Early on in life I realised that while it is very easily to collect evidence to prove someone’s guilt, it is often nigh on impossible to prove innocence. I remember feeling so angry and frustrated about this unjust aspect of life. In a court of law one is meant to be “innocent until proven guilty” but in real life that logic just doesn’t apply. It is sad really. It is sad that humans can be so mistrusting. It is sad that we are often so closed that we will not allow ourselves to believe the truth. It is sad we are so hell bent on protecting and shielding ourselves that we shut out more than we should.
In my youth I foolishly believed that once I reached adulthood this sort of nonsense would be a thing of the past. I assumed that adults were mature enough to think and respond reasonably – almost logically. I trusted that the days of unfounded accusations would be long gone. I imagined the people I would associate and interact with would be rational and sensible. How naïve was I to think such things let alone believe them?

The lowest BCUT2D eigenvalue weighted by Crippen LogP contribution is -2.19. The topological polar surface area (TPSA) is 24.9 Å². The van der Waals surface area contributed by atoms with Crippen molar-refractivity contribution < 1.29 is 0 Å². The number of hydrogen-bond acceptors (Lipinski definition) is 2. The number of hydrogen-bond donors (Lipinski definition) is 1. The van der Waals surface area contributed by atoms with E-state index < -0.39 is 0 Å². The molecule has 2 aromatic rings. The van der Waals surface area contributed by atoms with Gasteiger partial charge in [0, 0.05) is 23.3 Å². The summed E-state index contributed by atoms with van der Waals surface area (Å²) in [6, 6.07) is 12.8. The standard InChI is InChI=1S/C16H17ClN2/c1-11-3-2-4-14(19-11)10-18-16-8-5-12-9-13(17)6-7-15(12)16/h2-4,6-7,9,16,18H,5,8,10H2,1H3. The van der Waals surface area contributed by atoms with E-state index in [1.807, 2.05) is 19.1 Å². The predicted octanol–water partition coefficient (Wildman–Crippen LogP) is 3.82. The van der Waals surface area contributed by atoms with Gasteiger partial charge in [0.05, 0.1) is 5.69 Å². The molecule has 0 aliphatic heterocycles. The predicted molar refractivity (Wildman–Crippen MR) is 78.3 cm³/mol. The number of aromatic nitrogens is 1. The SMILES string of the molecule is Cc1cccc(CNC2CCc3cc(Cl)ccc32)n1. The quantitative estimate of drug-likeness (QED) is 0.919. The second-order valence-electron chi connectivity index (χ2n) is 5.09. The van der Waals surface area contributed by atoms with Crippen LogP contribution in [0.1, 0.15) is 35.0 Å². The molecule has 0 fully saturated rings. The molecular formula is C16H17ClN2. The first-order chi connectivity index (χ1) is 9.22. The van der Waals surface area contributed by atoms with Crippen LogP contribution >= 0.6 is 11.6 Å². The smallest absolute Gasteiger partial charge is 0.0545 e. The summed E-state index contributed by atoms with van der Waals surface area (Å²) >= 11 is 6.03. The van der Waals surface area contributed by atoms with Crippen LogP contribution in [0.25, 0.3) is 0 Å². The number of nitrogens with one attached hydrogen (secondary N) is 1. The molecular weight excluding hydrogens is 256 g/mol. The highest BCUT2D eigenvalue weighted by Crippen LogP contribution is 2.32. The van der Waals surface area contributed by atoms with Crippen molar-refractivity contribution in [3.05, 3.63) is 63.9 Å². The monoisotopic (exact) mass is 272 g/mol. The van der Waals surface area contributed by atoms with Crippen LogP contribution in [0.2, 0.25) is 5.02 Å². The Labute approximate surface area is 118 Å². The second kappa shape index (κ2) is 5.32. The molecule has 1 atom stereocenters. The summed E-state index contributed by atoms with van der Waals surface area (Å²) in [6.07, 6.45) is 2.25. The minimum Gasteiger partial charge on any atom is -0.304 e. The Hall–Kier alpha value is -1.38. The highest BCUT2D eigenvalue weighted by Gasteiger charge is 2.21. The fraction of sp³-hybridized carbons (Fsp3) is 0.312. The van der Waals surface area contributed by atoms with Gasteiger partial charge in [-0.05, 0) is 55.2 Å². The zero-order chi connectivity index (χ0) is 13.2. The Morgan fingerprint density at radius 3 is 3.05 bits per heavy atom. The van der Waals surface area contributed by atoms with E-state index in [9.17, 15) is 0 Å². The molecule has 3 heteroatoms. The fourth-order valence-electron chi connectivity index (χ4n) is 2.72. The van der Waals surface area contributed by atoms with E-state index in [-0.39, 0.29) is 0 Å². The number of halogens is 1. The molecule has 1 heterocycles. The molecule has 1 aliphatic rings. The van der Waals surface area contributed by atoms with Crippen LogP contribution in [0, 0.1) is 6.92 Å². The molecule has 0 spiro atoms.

Okay it is true that in order for your innocence to be accepted and, preferably, assumed, there has to be trust. The level of trust required probably depends on the gravity of the situation. Now I am not highly virtuous nor am I pure and blameless. However, I do admit to my mistakes and confess my guilt when I have done something wrong. So I guess I have this wonky way of thinking that makes me assume people who know me proper will know what I am capable of. In other words, they know my boundaries and know if I am asked, I will put my hands up if I am to blame. Sadly this is also not the case at times.
While good communication between people plays a big role in all this, much of life is about taking risks in various forms. To go beyond the emotions and fears and listen with an open mind to someone you think has done you wrong can be scary. It is a risk that needs to be balanced by your own ideas of potential rewards. Therefore, it is often easier to not take that change; to not run that risk.
Personally, I try to take each situation and person at face value. I often trust people too much and get burned by doing so. But I don’t like the alternative. I have no desire to go through life second-guessing everyone and their motives. To me that would be far worse than the pain of being let down by those few who were not worth the risk.
See the good in others; Trust people more; Take the risk; Communicate openly.